- Failing to carry out regular risk assessments: Your employer should ensure they carry out risk assessments on a regular basis to highlight any hazards. Additionally, they should take all reasonable steps to either remove or control the risk of any hazards. However, they might fail to do so causing someone to sustain a serious puncture wound due to faulty equipment.
If you have experienced a similar incident of employer negligence, you may be eligible to pursue a personal injury claim. If your accident happened a while ago, please get in touch with our team. They can further advise how long you have to make an accident at work claim.
Normally, the three-year time limit for an injury at work claim will begin from the date of your accident. The three years may start from the date the accident happened. However, it could also start from the date you became aware that your injuries arose from someone’s negligence which is known as the date of knowledge.
The date of knowledge may apply to claims for industrial or occupational diseases that you have experienced as a result of your employer’s negligence.
However, as mentioned, there are exceptions to this time limit which mean you may be able to pursue a claim after three years. For instance, in cases where:
- Someone is under the age of 18: In the case of child accident claims, the three years won’t start until the person turns 18. However, before this point, someone could apply to act as a litigation friend on behalf of the child if they meet the eligibility criteria.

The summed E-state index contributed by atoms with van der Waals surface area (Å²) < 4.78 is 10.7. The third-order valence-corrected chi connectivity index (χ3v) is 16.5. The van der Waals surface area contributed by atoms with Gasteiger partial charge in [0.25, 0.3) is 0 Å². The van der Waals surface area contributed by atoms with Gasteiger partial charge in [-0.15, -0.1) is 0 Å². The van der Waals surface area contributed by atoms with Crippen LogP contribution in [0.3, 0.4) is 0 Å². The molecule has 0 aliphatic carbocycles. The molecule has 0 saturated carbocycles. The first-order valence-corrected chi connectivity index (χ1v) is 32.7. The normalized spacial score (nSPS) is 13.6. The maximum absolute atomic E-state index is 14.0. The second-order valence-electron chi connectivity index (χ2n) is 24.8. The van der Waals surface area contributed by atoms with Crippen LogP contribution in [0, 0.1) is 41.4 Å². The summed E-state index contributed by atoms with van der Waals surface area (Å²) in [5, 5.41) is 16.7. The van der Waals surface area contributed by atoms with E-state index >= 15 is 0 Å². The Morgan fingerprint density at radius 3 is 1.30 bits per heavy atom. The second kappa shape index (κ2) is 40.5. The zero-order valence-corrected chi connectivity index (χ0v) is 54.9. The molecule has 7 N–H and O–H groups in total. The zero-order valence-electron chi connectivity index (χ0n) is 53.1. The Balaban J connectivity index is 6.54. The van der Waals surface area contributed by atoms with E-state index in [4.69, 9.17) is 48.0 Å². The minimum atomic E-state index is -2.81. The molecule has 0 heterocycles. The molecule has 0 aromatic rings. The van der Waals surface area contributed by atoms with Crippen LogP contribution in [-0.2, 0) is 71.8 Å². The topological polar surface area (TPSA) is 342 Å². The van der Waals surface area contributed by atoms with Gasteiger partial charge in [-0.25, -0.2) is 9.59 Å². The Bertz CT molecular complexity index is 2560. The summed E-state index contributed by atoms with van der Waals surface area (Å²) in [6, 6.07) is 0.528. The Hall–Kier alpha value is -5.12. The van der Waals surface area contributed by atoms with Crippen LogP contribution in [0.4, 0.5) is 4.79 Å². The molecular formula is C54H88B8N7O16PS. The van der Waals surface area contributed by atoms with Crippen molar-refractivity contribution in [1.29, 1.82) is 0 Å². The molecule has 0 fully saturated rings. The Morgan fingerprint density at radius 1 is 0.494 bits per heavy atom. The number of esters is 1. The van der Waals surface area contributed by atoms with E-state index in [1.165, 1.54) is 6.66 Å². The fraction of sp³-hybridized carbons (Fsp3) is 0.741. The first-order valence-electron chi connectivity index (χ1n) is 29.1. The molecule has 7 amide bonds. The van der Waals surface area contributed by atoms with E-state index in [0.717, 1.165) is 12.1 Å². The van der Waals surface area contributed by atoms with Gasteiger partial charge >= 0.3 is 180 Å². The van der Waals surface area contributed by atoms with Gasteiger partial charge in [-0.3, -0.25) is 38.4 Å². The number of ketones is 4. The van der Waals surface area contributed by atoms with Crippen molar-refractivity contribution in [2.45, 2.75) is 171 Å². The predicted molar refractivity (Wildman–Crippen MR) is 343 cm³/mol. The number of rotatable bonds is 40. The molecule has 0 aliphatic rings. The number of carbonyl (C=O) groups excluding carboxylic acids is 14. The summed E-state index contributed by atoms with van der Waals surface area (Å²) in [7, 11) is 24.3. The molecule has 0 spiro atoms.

- Someone has a reduced mental capacity: If someone lacks the mental capacity to claim on their own behalf, the time limit may be suspended. During this time, someone could apply to act as a litigation friend on their behalf, provided they meet the eligibility criteria. If they recover their mental capacity, the three years will start from the date of their recovery.
For more information on whether any of these exceptions apply, please get in touch with our team on the number above. They can provide further clarification on how long you have to claim for an accident at work.
We understand it’s incredibly traumatic to lose a loved one in a fatal accident. In instances such as these, someone may be able to seek compensation on behalf of a loved one.
- Date of the person’s death
- Date of knowledge
For more information about how long you have to make a fatal accident at work claim, call our team on the number above.
A valid claim must be able to demonstrate that negligence occurred. Negligence may have occurred if:
- Someone owed you a duty of care
- They breached their duty of care